(1) Stem Cell Research — Executive Order of March 9, 2009:
Sec. 1: . . . For the past 8 years, the authority of the Department of Health and Human Services, including the National Institutes of Health (NIH), to fund and conduct human embryonic stem cell research has been limited by Presidential actions. The purpose of this order is to remove these limitations on scientific inquiry, to expand NIH support for the exploration of human stem cell research, and in so doing to enhance the contribution of America's scientists to important new discoveries and new therapies for the benefit of humankind.
Sec. 2. Research. The Secretary of Health and Human Services (Secretary), through the Director of NIH, may support and conduct responsible, scientifically worthy human stem cell research, including human embryonic stem cell research, to the extent permitted by law.
Sec. 3. Guidance. Within 120 days from the date of this order, the Secretary, through the Director of NIH, shall review existing NIH guidance and other widely recognized guidelines on human stem cell research, including provisions establishing appropriate safeguards, and issue new NIH guidance on such research that is consistent with this order.
In a memo to senior government officials, Obama said they must check with Attorney General Eric Holder before relying on any of Bush's signing statements for guidance. Bush often issued a statement when signing a bill into law, and critics said the statements at times showed government officials how to circumvent the law if Bush disagreed with it on constitutional grounds.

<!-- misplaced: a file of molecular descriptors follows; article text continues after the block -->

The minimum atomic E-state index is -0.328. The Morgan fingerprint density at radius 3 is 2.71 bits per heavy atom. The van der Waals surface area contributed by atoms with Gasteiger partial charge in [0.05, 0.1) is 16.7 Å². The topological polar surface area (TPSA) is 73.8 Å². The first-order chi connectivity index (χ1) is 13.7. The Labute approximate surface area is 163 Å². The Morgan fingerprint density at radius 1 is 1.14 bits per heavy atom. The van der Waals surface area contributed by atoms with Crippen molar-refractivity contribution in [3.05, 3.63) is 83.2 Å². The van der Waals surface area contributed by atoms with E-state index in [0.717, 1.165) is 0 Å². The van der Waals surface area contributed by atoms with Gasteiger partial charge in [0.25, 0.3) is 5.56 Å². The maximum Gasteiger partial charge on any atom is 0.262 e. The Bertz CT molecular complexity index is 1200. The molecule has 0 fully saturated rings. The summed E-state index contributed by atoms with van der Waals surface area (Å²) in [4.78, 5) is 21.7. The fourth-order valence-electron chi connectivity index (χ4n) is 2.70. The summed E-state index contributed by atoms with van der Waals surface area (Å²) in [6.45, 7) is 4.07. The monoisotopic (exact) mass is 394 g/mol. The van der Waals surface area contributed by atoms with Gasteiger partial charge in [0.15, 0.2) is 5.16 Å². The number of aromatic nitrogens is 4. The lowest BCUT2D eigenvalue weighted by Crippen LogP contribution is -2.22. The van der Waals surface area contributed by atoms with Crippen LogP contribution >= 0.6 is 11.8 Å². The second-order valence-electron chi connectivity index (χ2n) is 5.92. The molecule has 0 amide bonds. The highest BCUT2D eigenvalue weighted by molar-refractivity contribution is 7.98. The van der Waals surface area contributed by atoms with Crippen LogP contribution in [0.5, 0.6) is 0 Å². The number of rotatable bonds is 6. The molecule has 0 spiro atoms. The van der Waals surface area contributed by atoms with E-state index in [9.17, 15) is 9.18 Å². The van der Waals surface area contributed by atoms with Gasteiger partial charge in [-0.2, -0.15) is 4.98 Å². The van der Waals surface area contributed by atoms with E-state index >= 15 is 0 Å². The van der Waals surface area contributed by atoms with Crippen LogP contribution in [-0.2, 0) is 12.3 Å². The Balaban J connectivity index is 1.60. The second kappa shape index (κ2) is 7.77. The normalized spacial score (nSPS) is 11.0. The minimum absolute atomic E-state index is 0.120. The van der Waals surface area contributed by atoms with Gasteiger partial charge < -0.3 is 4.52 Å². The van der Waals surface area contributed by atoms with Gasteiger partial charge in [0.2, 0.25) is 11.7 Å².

By this memorandum, I assign to the Director of the Office of Science and Technology Policy (Director) the responsibility for ensuring the highest level of integrity in all aspects of the executive branch's involvement with scientific and technological processes. The Director shall confer, as appropriate, with the heads of executive departments and agencies, including the Office of Management and Budget and offices and agencies within the Executive Office of the President (collectively, the "agencies"), and recommend a plan to achieve that goal throughout the executive branch.
Each of these events is worthy of its own thoughtful post (in fact, I've written about these subjects many times before, complaining about the Bush policies). But there's really nothing to say, except to note the speed with which these Bush-era policies are being undone.
I will comment, however, on Republican Eric Cantor. He recently said on CNN that Obama's stem cell reversal order is a distraction from dealing with the economy:
"Why are we going and distracting ourselves from the economy? This is job No. 1. Let's focus on what needs to be done."
First of all, Obama signed an executive order. Didn't really take a lot of time. Obama, I'm sure, can do that and focus on the economy.
Secondly, reversing the policy on stem cell research will create jobs (not to mention, oh, curing diseases).
Thirdly, Cantor is no position to talk about Obama's supposed failure to focus on "Job. No 1". Here are some bills that Cantor has co-sponsored in the past two months:
– H. Res. 204: Congratulating the American Dental Association for its 150th year of working to improve the public’s oral health and promoting dentistry.
– H. Res. 18: A bill honoring the life, achievements and contributions of Paul Newman.
– H.R. 997: To declare English as the official language of the United States.
– H.R. 836: To amend the Internal Revenue Code of 1986 to reduce the tax on beer to its pre-1991 level, and for other purposes.